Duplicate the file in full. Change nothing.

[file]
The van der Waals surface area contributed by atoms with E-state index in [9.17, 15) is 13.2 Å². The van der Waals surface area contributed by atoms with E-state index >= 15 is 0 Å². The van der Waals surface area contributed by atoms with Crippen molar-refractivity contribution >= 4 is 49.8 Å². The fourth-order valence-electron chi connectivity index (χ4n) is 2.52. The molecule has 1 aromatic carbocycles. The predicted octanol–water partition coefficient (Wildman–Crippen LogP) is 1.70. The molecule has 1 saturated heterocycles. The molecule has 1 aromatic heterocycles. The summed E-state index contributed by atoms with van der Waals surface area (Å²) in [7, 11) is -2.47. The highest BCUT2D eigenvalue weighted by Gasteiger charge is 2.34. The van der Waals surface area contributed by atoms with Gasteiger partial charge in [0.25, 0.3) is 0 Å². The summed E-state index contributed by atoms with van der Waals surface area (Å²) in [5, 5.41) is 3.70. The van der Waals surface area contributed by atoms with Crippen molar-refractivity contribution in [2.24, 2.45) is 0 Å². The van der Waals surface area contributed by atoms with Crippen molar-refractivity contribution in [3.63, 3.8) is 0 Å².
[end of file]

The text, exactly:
The van der Waals surface area contributed by atoms with E-state index in [9.17, 15) is 13.2 Å². The van der Waals surface area contributed by atoms with E-state index >= 15 is 0 Å². The van der Waals surface area contributed by atoms with Crippen molar-refractivity contribution >= 4 is 49.8 Å². The fourth-order valence-electron chi connectivity index (χ4n) is 2.52. The molecule has 1 aromatic carbocycles. The predicted octanol–water partition coefficient (Wildman–Crippen LogP) is 1.70. The molecule has 1 saturated heterocycles. The molecule has 1 aromatic heterocycles. The summed E-state index contributed by atoms with van der Waals surface area (Å²) in [7, 11) is -2.47. The highest BCUT2D eigenvalue weighted by Gasteiger charge is 2.34. The van der Waals surface area contributed by atoms with Gasteiger partial charge in [0.25, 0.3) is 0 Å². The summed E-state index contributed by atoms with van der Waals surface area (Å²) in [5, 5.41) is 3.70. The van der Waals surface area contributed by atoms with Crippen molar-refractivity contribution in [2.24, 2.45) is 0 Å². The van der Waals surface area contributed by atoms with Crippen molar-refractivity contribution in [3.63, 3.8) is 0 Å².